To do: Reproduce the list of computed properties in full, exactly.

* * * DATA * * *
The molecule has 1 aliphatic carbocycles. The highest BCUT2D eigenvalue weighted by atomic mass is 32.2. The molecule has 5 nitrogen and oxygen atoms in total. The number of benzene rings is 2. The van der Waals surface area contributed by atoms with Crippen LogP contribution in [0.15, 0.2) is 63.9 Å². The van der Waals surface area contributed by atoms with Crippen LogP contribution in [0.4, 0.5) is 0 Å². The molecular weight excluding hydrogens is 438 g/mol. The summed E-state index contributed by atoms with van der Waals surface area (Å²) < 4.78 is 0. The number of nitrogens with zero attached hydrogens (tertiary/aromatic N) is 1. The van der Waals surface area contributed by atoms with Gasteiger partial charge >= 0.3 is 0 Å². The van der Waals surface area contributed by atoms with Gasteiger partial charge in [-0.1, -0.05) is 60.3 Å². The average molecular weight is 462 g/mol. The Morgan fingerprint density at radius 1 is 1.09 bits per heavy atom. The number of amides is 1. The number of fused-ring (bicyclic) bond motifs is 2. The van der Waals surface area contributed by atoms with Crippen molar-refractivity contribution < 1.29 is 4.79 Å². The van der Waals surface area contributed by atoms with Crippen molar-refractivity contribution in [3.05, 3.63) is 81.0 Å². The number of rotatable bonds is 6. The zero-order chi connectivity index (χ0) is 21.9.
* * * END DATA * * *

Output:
The molecule has 1 aliphatic carbocycles. The highest BCUT2D eigenvalue weighted by atomic mass is 32.2. The molecule has 5 nitrogen and oxygen atoms in total. The number of benzene rings is 2. The van der Waals surface area contributed by atoms with Crippen LogP contribution in [0.15, 0.2) is 63.9 Å². The van der Waals surface area contributed by atoms with Crippen LogP contribution in [0.4, 0.5) is 0 Å². The molecular weight excluding hydrogens is 438 g/mol. The summed E-state index contributed by atoms with van der Waals surface area (Å²) < 4.78 is 0. The number of nitrogens with zero attached hydrogens (tertiary/aromatic N) is 1. The van der Waals surface area contributed by atoms with Gasteiger partial charge >= 0.3 is 0 Å². The van der Waals surface area contributed by atoms with Gasteiger partial charge in [-0.1, -0.05) is 60.3 Å². The average molecular weight is 462 g/mol. The Morgan fingerprint density at radius 1 is 1.09 bits per heavy atom. The number of amides is 1. The number of fused-ring (bicyclic) bond motifs is 2. The van der Waals surface area contributed by atoms with Crippen molar-refractivity contribution < 1.29 is 4.79 Å². The van der Waals surface area contributed by atoms with Crippen molar-refractivity contribution in [3.05, 3.63) is 81.0 Å². The number of rotatable bonds is 6. The zero-order chi connectivity index (χ0) is 21.9.